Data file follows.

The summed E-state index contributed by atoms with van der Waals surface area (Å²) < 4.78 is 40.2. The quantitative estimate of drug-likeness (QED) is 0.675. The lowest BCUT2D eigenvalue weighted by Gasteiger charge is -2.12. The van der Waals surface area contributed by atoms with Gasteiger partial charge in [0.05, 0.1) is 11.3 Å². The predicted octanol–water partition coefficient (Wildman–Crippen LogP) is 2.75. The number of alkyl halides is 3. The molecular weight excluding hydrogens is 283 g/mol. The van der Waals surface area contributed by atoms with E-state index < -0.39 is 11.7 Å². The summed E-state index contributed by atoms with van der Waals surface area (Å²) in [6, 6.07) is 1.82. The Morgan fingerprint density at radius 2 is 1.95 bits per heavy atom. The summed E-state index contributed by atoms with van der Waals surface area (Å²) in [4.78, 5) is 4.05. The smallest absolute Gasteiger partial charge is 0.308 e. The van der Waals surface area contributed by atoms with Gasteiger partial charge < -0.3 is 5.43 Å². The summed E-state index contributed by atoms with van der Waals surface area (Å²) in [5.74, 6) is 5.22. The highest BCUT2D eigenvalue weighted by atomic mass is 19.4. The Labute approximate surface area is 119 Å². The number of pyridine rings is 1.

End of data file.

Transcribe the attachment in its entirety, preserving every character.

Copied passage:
The summed E-state index contributed by atoms with van der Waals surface area (Å²) < 4.78 is 40.2. The quantitative estimate of drug-likeness (QED) is 0.675. The lowest BCUT2D eigenvalue weighted by Gasteiger charge is -2.12. The van der Waals surface area contributed by atoms with Gasteiger partial charge in [0.05, 0.1) is 11.3 Å². The predicted octanol–water partition coefficient (Wildman–Crippen LogP) is 2.75. The number of alkyl halides is 3. The molecular weight excluding hydrogens is 283 g/mol. The van der Waals surface area contributed by atoms with E-state index < -0.39 is 11.7 Å². The summed E-state index contributed by atoms with van der Waals surface area (Å²) in [6, 6.07) is 1.82. The Morgan fingerprint density at radius 2 is 1.95 bits per heavy atom. The summed E-state index contributed by atoms with van der Waals surface area (Å²) in [4.78, 5) is 4.05. The smallest absolute Gasteiger partial charge is 0.308 e. The van der Waals surface area contributed by atoms with Gasteiger partial charge < -0.3 is 5.43 Å². The summed E-state index contributed by atoms with van der Waals surface area (Å²) in [5.74, 6) is 5.22. The highest BCUT2D eigenvalue weighted by atomic mass is 19.4. The Labute approximate surface area is 119 Å². The number of pyridine rings is 1.